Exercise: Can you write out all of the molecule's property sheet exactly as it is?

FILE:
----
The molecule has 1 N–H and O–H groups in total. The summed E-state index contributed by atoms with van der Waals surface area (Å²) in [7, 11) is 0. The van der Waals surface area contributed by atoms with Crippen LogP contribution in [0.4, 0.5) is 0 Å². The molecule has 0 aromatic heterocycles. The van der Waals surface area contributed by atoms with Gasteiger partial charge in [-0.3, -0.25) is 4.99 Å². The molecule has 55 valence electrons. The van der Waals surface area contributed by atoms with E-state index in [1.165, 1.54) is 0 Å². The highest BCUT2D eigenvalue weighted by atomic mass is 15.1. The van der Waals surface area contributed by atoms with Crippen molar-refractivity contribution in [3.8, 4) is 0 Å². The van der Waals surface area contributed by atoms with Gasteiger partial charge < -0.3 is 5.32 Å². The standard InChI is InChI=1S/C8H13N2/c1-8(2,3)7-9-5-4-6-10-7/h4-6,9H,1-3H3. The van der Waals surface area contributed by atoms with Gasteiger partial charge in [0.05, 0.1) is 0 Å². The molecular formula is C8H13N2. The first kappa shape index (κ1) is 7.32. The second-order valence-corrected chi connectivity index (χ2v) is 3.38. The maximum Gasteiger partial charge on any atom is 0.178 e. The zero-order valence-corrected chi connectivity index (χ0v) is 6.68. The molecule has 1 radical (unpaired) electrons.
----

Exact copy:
The molecule has 1 N–H and O–H groups in total. The summed E-state index contributed by atoms with van der Waals surface area (Å²) in [7, 11) is 0. The van der Waals surface area contributed by atoms with Crippen LogP contribution in [0.4, 0.5) is 0 Å². The molecule has 0 aromatic heterocycles. The van der Waals surface area contributed by atoms with Gasteiger partial charge in [-0.3, -0.25) is 4.99 Å². The molecule has 55 valence electrons. The van der Waals surface area contributed by atoms with E-state index in [1.165, 1.54) is 0 Å². The highest BCUT2D eigenvalue weighted by atomic mass is 15.1. The van der Waals surface area contributed by atoms with Crippen molar-refractivity contribution in [3.8, 4) is 0 Å². The van der Waals surface area contributed by atoms with Gasteiger partial charge < -0.3 is 5.32 Å². The standard InChI is InChI=1S/C8H13N2/c1-8(2,3)7-9-5-4-6-10-7/h4-6,9H,1-3H3. The van der Waals surface area contributed by atoms with Gasteiger partial charge in [0.05, 0.1) is 0 Å². The molecular formula is C8H13N2. The first kappa shape index (κ1) is 7.32. The second-order valence-corrected chi connectivity index (χ2v) is 3.38. The maximum Gasteiger partial charge on any atom is 0.178 e. The zero-order valence-corrected chi connectivity index (χ0v) is 6.68. The molecule has 1 radical (unpaired) electrons.